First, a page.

Fun Fact: Angels infielder Brandon Wood became the first position player from Horizon High School to reach the big leagues last year; the only pitcher to do so is former Brewers reliever Jayson Durocher, who is now a scout for the Rays.
Perfect World Projection: An above-average starter in the big leagues.
Timetable: Alderson’s level of polish is rarely seen in a high-school draftee, and he should have little trouble handling a slot in the rotation at Low-A Augusta.
Year In Review: The two-way high school star scared off some teams with his bonus demands, asking initially for Clayton Kershaw-level money before signing late for $2 million.
The Good: Bumgarner is a big left-hander with plus-plus velocity for a southpaw, sitting in the low-to-mid 90s with a fastball that has explosive late life, and touching 96 with it. He has plus command as well, is a good athlete who fields his position well, and is a surprisingly dangerous hitter.
The Bad: Bumgarner’s low three-quarters arm slot turned many scouts off. It prevents him from getting a lot of downward movement on his breaking ball, and there are concerns about his effectiveness against right-handed hitters down the road. Like Alderson and many other teenage arms, his changeup needs work.
Fun Fact: Ray Hayward, selected by the Padres in 1983 out of the University of Oklahoma, is the only left-handed pitcher drafted tenth overall to ever reach the majors, finishing with a career ERA of 6.75 in 19 games.
Perfect World Projection: Because of his size and velocity, Bumgarner has the ceiling of a good major league starter.
Timetable: Bumgarner will join Alderson as the second 2007 first-round pick in the Low-A rotation.
Year In Review: With six picks in the first 51, the Giants looked to save some money here and there, and surprised many by taking Fairly in the first round. As one of the top athletes in the draft, however, Fairly refused to sign until he got first-round money, finally inking for $1 million.
The Good: Fairly gives the Giants the kind of big tools/big ceiling outfielder that the system has been lacking for years. He’s a phenomenal physical specimen, with plus power potential, plus-plus speed, and outstanding arm strength.
The Bad: As a multi-sport star in high school who rarely played against top-flight competition, Fairly is a big project. He has little experience against quality pitching, and defensively he relies more on his athleticism than his instincts, and therefore needs to improve his reads and routes. He comes to the game with some off-field issues, including multiple arrests, but there do seem to be some mitigating factors surrounding them, and he’s not seen as a player with a bad attitude.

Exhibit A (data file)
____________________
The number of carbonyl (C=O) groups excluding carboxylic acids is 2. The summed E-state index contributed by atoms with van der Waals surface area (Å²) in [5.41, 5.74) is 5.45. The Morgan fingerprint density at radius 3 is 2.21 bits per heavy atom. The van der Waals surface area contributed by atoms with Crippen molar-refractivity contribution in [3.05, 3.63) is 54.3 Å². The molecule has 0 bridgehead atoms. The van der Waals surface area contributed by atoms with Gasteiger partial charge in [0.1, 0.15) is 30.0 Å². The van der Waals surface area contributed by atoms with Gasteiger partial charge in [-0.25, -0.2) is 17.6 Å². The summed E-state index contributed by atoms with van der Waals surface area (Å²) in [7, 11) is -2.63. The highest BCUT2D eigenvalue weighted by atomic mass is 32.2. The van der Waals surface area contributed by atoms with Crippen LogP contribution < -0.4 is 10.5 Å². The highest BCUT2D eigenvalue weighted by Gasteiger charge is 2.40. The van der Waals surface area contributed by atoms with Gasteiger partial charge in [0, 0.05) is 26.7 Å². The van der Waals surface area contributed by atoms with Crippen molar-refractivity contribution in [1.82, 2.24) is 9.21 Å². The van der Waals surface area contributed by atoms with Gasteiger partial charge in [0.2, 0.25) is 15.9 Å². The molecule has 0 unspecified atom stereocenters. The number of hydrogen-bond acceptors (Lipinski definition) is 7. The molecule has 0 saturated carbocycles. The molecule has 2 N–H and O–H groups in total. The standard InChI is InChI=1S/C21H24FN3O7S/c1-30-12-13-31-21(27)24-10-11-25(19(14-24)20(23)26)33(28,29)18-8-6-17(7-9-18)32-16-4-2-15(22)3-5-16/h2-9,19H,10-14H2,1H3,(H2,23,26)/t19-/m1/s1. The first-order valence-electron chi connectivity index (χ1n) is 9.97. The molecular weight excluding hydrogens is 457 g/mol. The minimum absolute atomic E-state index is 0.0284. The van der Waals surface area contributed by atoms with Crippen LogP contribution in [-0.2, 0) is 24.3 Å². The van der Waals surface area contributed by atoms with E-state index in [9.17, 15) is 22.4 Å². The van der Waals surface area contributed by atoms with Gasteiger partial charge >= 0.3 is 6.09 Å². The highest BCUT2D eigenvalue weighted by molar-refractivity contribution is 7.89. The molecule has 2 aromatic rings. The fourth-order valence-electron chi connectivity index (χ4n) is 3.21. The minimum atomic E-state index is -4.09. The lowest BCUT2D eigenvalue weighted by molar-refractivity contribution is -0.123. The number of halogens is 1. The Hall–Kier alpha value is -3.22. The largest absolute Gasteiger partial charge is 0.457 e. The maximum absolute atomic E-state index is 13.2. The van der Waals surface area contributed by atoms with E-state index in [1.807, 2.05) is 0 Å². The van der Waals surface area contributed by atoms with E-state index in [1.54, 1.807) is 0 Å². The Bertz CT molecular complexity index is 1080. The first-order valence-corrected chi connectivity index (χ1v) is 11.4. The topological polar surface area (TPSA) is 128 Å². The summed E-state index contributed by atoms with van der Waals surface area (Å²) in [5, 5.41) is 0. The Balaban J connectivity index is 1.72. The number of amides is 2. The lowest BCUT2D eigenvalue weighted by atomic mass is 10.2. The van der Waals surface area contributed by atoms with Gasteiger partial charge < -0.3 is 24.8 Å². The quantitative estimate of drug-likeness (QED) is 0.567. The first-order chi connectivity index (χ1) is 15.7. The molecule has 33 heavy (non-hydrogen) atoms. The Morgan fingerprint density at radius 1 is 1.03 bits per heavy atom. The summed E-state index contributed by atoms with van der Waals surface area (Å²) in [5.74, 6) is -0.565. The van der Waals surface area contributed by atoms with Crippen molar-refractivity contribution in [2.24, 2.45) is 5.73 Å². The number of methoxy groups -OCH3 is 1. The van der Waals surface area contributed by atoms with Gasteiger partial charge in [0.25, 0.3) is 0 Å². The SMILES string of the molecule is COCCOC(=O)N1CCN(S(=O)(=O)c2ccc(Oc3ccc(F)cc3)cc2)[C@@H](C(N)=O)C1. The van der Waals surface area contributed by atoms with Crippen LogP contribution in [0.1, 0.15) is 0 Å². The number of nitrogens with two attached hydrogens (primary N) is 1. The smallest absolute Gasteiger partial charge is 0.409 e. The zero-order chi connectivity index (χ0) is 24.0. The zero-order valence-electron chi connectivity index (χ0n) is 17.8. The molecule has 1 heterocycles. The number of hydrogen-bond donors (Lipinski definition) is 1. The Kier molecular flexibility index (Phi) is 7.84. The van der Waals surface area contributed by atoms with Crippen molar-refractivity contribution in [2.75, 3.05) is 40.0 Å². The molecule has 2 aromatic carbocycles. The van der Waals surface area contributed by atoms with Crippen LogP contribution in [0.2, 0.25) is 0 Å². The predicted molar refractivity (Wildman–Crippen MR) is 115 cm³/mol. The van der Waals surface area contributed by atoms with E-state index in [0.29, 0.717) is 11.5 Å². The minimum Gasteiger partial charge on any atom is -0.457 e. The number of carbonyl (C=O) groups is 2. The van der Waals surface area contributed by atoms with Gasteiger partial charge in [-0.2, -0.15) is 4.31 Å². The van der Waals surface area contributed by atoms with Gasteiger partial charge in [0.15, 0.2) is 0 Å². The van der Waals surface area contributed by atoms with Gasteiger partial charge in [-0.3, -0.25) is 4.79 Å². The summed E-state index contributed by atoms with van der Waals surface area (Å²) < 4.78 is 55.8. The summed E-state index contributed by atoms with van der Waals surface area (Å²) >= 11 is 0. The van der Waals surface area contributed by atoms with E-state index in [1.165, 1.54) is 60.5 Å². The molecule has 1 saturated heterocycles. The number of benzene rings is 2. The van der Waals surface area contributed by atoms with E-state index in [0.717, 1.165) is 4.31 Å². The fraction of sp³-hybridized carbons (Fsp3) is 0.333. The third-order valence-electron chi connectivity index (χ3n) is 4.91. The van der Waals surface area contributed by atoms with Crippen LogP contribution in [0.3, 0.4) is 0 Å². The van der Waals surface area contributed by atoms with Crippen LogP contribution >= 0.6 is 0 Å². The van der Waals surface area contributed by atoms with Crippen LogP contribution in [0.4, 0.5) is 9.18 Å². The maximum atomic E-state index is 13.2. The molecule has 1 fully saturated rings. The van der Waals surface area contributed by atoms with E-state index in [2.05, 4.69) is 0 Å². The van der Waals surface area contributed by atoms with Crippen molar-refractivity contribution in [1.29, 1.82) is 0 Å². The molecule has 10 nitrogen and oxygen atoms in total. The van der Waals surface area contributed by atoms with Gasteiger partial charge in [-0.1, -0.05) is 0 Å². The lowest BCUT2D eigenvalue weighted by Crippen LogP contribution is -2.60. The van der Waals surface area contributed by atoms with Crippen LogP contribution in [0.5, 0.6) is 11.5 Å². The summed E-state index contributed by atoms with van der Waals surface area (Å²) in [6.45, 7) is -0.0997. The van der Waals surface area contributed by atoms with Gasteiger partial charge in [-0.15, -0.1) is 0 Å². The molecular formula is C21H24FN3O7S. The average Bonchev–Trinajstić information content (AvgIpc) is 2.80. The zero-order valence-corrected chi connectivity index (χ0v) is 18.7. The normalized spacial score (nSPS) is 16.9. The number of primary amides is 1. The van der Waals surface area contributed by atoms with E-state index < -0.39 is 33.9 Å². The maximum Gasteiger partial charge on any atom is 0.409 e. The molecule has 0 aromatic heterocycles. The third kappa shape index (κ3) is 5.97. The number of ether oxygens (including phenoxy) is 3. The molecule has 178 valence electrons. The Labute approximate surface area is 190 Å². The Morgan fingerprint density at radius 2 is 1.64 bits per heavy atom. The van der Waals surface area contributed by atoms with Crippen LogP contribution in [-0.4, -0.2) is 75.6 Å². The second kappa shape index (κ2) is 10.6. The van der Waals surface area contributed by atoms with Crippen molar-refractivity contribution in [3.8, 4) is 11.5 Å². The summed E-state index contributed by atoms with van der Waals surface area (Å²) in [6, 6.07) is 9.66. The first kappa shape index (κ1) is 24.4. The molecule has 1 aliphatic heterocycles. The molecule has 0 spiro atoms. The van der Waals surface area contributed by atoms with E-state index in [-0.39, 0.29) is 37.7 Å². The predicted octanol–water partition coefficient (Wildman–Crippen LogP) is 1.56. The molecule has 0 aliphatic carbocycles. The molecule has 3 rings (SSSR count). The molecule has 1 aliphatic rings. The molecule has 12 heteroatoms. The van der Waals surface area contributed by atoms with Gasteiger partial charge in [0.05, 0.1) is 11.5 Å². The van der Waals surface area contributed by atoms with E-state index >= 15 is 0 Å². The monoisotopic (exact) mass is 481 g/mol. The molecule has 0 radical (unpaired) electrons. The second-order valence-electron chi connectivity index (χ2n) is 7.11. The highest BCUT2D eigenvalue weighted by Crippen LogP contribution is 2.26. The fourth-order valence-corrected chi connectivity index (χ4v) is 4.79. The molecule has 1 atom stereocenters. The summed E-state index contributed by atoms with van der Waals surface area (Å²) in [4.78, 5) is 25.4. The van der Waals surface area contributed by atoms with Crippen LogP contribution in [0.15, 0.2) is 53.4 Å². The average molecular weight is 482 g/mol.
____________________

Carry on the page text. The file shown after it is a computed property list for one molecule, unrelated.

Fun Fact: Fairly also pitched at George County High, compiling a 2.07 ERA in his senior season with 68 strikeouts in 50 innings.
Perfect World Projection: Fairley has true star potential, but his development is going to require patience.
Timetable: The Giants will use this spring’s camp to determine Fairly’s readiness for a full season at Low-A. It’s possible that they’ll hold him back in spring training and initially get his feet wet in the Short-season Northwest League first.
Year In Review: One of the top middle infielders in the draft almost played his way into the first round, going 32nd overall, and then looked like he should have been taken even higher in his pro debut.
The Good: Noonan has the potential to beat you in many ways at the top of a lineup. His hitting approach is highly advanced for his age, and his quick bat and ideal swing mechanics project for him to hit for a high average with a high on-base percentage. He has gap power, and is also a well above-average runner who is dangerous on the basepaths.
The Bad: Noonan’s defensive prowess doesn’t match what he can do at the plate. His below-average instincts on the left side negatively impact his range, and his arm is average at best, leaving him a little short on plays to his right.
Fun Fact: When batting in the ninth inning of games for the AZL Giants, Noonan went 5-for-11 with two doubles, a triple, and a home run.